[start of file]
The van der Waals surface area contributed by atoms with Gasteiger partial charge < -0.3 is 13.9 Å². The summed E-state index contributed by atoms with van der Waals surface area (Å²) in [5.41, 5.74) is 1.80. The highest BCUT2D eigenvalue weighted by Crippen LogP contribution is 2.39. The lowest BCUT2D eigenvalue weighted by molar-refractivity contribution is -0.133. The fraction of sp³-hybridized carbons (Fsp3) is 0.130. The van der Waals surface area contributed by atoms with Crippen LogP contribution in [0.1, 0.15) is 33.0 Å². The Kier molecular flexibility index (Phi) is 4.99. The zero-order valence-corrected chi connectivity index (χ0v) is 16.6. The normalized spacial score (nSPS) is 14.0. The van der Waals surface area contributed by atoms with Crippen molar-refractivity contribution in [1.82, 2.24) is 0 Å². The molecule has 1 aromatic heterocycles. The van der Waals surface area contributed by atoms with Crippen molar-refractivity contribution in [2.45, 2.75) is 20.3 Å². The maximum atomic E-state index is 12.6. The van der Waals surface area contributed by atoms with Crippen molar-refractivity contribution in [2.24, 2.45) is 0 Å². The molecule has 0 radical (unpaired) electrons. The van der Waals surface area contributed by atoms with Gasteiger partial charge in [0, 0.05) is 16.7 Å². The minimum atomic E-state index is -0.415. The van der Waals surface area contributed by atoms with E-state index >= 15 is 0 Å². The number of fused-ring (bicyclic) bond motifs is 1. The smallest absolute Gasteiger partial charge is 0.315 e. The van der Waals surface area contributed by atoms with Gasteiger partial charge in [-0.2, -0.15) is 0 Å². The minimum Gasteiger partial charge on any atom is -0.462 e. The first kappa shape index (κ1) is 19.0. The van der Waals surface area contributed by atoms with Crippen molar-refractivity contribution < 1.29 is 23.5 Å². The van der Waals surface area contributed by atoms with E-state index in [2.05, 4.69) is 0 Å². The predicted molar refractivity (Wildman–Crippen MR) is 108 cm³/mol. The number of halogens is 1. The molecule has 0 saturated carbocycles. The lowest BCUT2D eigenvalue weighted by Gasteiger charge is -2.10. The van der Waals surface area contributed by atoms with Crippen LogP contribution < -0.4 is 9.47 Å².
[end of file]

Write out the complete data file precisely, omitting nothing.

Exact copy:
The van der Waals surface area contributed by atoms with Gasteiger partial charge < -0.3 is 13.9 Å². The summed E-state index contributed by atoms with van der Waals surface area (Å²) in [5.41, 5.74) is 1.80. The highest BCUT2D eigenvalue weighted by Crippen LogP contribution is 2.39. The lowest BCUT2D eigenvalue weighted by molar-refractivity contribution is -0.133. The fraction of sp³-hybridized carbons (Fsp3) is 0.130. The van der Waals surface area contributed by atoms with Crippen LogP contribution in [0.1, 0.15) is 33.0 Å². The Kier molecular flexibility index (Phi) is 4.99. The zero-order valence-corrected chi connectivity index (χ0v) is 16.6. The normalized spacial score (nSPS) is 14.0. The van der Waals surface area contributed by atoms with Crippen molar-refractivity contribution in [1.82, 2.24) is 0 Å². The molecule has 1 aromatic heterocycles. The van der Waals surface area contributed by atoms with Crippen molar-refractivity contribution in [2.45, 2.75) is 20.3 Å². The maximum atomic E-state index is 12.6. The van der Waals surface area contributed by atoms with Crippen molar-refractivity contribution in [2.24, 2.45) is 0 Å². The molecule has 0 radical (unpaired) electrons. The van der Waals surface area contributed by atoms with Gasteiger partial charge in [0, 0.05) is 16.7 Å². The minimum atomic E-state index is -0.415. The van der Waals surface area contributed by atoms with E-state index >= 15 is 0 Å². The number of fused-ring (bicyclic) bond motifs is 1. The smallest absolute Gasteiger partial charge is 0.315 e. The van der Waals surface area contributed by atoms with Gasteiger partial charge in [-0.2, -0.15) is 0 Å². The minimum Gasteiger partial charge on any atom is -0.462 e. The first kappa shape index (κ1) is 19.0. The van der Waals surface area contributed by atoms with Crippen molar-refractivity contribution < 1.29 is 23.5 Å². The van der Waals surface area contributed by atoms with E-state index in [2.05, 4.69) is 0 Å². The predicted molar refractivity (Wildman–Crippen MR) is 108 cm³/mol. The number of halogens is 1. The molecule has 0 saturated carbocycles. The lowest BCUT2D eigenvalue weighted by Gasteiger charge is -2.10. The van der Waals surface area contributed by atoms with Crippen LogP contribution < -0.4 is 9.47 Å².